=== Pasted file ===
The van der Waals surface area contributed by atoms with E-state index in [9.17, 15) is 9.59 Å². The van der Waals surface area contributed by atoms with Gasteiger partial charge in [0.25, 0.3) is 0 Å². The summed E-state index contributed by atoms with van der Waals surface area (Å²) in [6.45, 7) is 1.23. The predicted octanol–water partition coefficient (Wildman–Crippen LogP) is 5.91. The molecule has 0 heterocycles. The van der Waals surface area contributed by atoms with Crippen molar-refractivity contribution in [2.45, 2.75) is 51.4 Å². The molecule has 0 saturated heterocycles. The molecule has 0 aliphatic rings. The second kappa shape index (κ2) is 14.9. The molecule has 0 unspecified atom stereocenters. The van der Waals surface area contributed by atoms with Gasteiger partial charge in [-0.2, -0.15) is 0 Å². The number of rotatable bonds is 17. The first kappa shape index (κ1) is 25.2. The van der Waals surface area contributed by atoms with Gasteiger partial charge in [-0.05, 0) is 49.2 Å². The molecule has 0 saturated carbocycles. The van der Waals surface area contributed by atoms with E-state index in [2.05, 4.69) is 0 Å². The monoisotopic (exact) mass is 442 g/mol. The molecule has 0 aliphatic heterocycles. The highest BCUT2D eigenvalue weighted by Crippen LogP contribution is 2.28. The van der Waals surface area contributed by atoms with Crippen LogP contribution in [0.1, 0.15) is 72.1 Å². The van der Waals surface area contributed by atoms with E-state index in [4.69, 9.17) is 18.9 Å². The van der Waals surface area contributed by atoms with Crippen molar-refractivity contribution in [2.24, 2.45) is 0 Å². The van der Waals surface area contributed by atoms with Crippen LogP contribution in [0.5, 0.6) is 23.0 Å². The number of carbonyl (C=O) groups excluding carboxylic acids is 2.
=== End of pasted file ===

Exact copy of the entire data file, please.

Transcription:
The van der Waals surface area contributed by atoms with E-state index in [9.17, 15) is 9.59 Å². The van der Waals surface area contributed by atoms with Gasteiger partial charge in [0.25, 0.3) is 0 Å². The summed E-state index contributed by atoms with van der Waals surface area (Å²) in [6.45, 7) is 1.23. The predicted octanol–water partition coefficient (Wildman–Crippen LogP) is 5.91. The molecule has 0 heterocycles. The van der Waals surface area contributed by atoms with Crippen molar-refractivity contribution in [2.45, 2.75) is 51.4 Å². The molecule has 0 saturated heterocycles. The molecule has 0 aliphatic rings. The second kappa shape index (κ2) is 14.9. The molecule has 0 unspecified atom stereocenters. The van der Waals surface area contributed by atoms with Gasteiger partial charge in [-0.2, -0.15) is 0 Å². The number of rotatable bonds is 17. The first kappa shape index (κ1) is 25.2. The van der Waals surface area contributed by atoms with Gasteiger partial charge in [-0.05, 0) is 49.2 Å². The molecule has 0 saturated carbocycles. The van der Waals surface area contributed by atoms with E-state index in [2.05, 4.69) is 0 Å². The monoisotopic (exact) mass is 442 g/mol. The molecule has 0 aliphatic heterocycles. The highest BCUT2D eigenvalue weighted by Crippen LogP contribution is 2.28. The van der Waals surface area contributed by atoms with Crippen LogP contribution in [0.1, 0.15) is 72.1 Å². The van der Waals surface area contributed by atoms with E-state index in [4.69, 9.17) is 18.9 Å². The van der Waals surface area contributed by atoms with Crippen molar-refractivity contribution in [2.24, 2.45) is 0 Å². The van der Waals surface area contributed by atoms with Crippen LogP contribution in [0.5, 0.6) is 23.0 Å². The number of carbonyl (C=O) groups excluding carboxylic acids is 2.